- relatives asked to donate blood for patients
- shortages delay medical procedures and treatment of patients
THE country has been plunged into a health crisis amid revelations that the Lesotho Blood Transfusion Services (LBTS) has run out of blood supplies.
So serious is the situation that patients requiring blood transfusions are being asked by hospitals to bring their relatives or other donors to give them blood. Queen Mamohato Memorial Hospital (also known as Tšepong) — the country’s largest referral hospital- is asking patients’ relatives to donate blood. The hospital also said the blood shortages also delayed the performance of operations on patients and other life-saving medical procedures.
Even Pelonomi Hospital in Bloemfontein is also said to be turning away patients who are referred to them without their own blood units.
LBTS has been facing challenges in collecting enough blood after the Ministry of Education and Training imposed stringent regulations that made it difficult for the LBTS to source blood from learners who were among the biggest blood donors three years ago.
The regulations were imposed after parents complained to the ministry that they were not consulted over health services provided to their children in schools.
LBTS Blood Donor Recruiter Khatala Liphoto recently told the Lesotho Times that the decision has left several patients in need of blood transfusion vulnerable to otherwise treatable conditions.
Mr Liphoto said they were left with only five group O positive blood units, eight A positive units, four group B positive units and nine AB positive units.
“The situation is very critical as we ought to have 40 group O units and 10 other blood groups every day. Annually we are supposed to collect at least 8000 blood units.”
“The blood shortages are deepening and the situation has been worsened by the Ministry of Education and Training regulations that make it difficult for the LBTS to source blood from learners.
“It was said that learning time was taken up by the blood donations and it was also said that parents also demanded to be consulted to give their consent before their children could donate blood.
“We gave out consent forms to learners but this is not working because the forms were not returned to us, thus leaving us with very few donors,” Mr Liphoto said.
He said they had held several public gatherings to raise awareness on the importance of donating blood but this had not achieved the desired results.
“We have held gatherings to raise awareness but there is still very little interest and response from the people. Some people just get up and leave when we talk about blood donations. If we do not talk about self-reliance projects or food donations they take it as a waste of their time.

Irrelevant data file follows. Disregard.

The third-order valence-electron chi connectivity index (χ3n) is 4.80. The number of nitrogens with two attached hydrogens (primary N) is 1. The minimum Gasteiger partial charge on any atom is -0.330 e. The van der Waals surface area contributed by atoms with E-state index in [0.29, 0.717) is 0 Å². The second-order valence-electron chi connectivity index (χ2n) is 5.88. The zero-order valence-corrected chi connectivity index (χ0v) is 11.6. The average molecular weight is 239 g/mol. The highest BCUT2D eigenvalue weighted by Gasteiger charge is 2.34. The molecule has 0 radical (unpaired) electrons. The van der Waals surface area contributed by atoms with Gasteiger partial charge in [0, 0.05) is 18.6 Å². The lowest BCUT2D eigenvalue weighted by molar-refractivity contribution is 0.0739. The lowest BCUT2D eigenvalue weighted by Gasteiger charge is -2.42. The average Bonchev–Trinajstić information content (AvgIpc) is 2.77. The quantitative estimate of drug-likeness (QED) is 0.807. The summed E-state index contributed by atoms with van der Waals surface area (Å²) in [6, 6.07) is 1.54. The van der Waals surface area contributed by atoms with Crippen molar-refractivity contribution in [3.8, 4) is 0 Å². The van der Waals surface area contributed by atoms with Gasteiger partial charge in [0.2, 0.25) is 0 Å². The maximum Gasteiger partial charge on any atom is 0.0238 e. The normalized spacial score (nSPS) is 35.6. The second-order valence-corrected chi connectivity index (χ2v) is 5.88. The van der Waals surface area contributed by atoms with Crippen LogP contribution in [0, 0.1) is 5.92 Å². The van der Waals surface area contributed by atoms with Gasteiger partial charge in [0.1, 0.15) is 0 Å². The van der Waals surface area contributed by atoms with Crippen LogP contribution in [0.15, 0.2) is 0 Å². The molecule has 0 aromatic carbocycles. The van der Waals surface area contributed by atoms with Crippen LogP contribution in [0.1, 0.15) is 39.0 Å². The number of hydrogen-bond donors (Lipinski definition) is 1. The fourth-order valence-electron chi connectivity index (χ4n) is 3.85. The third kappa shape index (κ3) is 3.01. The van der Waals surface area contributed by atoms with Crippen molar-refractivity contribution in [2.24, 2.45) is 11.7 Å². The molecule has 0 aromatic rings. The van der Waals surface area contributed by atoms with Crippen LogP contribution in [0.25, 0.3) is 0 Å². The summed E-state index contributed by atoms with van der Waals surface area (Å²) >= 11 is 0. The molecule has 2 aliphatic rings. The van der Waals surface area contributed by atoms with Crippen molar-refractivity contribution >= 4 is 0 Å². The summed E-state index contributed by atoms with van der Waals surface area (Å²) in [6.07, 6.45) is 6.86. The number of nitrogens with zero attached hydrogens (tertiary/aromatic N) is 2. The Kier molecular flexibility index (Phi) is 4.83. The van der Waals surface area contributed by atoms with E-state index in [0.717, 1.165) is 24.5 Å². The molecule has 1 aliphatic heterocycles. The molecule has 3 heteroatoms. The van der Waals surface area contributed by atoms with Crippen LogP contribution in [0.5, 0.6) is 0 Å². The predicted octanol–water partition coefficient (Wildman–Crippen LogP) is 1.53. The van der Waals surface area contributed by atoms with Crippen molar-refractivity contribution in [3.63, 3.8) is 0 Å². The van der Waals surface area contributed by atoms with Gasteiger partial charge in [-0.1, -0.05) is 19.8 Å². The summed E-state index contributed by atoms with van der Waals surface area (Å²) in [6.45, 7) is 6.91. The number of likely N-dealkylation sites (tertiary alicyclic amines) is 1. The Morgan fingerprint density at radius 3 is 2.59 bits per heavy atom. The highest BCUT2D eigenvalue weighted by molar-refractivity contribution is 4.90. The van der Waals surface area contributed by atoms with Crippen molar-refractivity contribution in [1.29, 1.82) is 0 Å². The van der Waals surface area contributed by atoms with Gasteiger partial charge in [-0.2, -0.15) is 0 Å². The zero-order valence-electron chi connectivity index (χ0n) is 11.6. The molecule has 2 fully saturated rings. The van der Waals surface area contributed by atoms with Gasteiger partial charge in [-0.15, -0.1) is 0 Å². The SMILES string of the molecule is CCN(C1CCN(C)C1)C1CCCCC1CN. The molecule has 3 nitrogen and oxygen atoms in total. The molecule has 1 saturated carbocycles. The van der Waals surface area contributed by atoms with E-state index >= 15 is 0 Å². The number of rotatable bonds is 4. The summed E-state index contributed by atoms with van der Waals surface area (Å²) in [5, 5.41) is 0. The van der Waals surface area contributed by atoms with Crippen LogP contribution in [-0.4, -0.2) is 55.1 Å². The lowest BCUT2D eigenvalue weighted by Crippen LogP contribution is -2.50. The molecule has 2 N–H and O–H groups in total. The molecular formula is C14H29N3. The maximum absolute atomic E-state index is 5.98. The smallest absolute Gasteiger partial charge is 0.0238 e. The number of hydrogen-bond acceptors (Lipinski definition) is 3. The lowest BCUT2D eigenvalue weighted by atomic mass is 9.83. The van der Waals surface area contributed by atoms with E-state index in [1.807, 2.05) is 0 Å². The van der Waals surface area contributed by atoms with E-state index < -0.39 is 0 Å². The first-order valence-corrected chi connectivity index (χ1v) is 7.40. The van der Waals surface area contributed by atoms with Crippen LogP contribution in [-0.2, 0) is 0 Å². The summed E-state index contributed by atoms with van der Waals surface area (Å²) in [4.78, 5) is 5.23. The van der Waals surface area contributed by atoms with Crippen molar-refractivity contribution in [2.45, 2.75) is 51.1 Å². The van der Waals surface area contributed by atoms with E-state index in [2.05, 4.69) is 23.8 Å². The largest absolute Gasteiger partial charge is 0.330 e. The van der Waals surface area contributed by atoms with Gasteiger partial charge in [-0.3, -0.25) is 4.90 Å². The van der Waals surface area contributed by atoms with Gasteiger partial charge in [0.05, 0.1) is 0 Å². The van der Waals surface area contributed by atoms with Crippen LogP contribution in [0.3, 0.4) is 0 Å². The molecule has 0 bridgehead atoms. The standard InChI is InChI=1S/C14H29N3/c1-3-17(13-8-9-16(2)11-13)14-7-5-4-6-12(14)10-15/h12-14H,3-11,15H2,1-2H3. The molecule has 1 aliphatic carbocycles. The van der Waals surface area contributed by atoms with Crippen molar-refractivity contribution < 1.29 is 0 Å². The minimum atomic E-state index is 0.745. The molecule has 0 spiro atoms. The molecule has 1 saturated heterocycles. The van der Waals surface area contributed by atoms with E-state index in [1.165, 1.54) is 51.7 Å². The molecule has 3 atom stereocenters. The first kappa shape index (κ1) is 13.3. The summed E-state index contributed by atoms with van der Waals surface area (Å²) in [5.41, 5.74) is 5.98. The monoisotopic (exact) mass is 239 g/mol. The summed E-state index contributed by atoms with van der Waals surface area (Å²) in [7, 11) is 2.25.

“Even Pelonomi Hospital in Bloemfontein is turning away patients who are referred to them without their own blood units. It’s unlike before when we knew that they would give Basotho patients blood from South African donors.
“This goes to show that Basotho should take responsibility for their own health and stop relying on the government for everything. Life is precious and we should not waste it.
“This is not a government crisis alone and it is not just a problem for patients and affected families. It is a national crisis and we have to take responsibility because we are all affected.”
So dire is the situation that Tšepong’s Public Relations Officer, Mothepane Thahane, told the Lesotho Times that they were no forced to ask patients’ relatives to donate blood.
Ms Thahane also said the blood shortages delayed the performance of operations on patients and other life-saving medical procedures. This was due to the fact that they had to first test and clean all blood donations before they could be used on patients.
“We are not getting the blood right away so we have to keep our patients on the (life-saving) machines until the blood arrives.
“Sometimes the delays are caused by the wait for the matching blood donations and sometimes the delays are caused by the fact that relatives donate infected blood which cannot be given to patients. That blood will not be of any value and will have to be disposed of,” Ms Thahane said yesterday. She added that waiting for blood donations sometimes caused trauma in patients which affected their recovery.
Her sentiments were shared by Ms Limpho Mabulu, the Head of the Laboratory at Ntsekhe Hospital in Mohale’s Hoek.
Ms Mabulu said they were not able to perform surgeries due to blood shortages.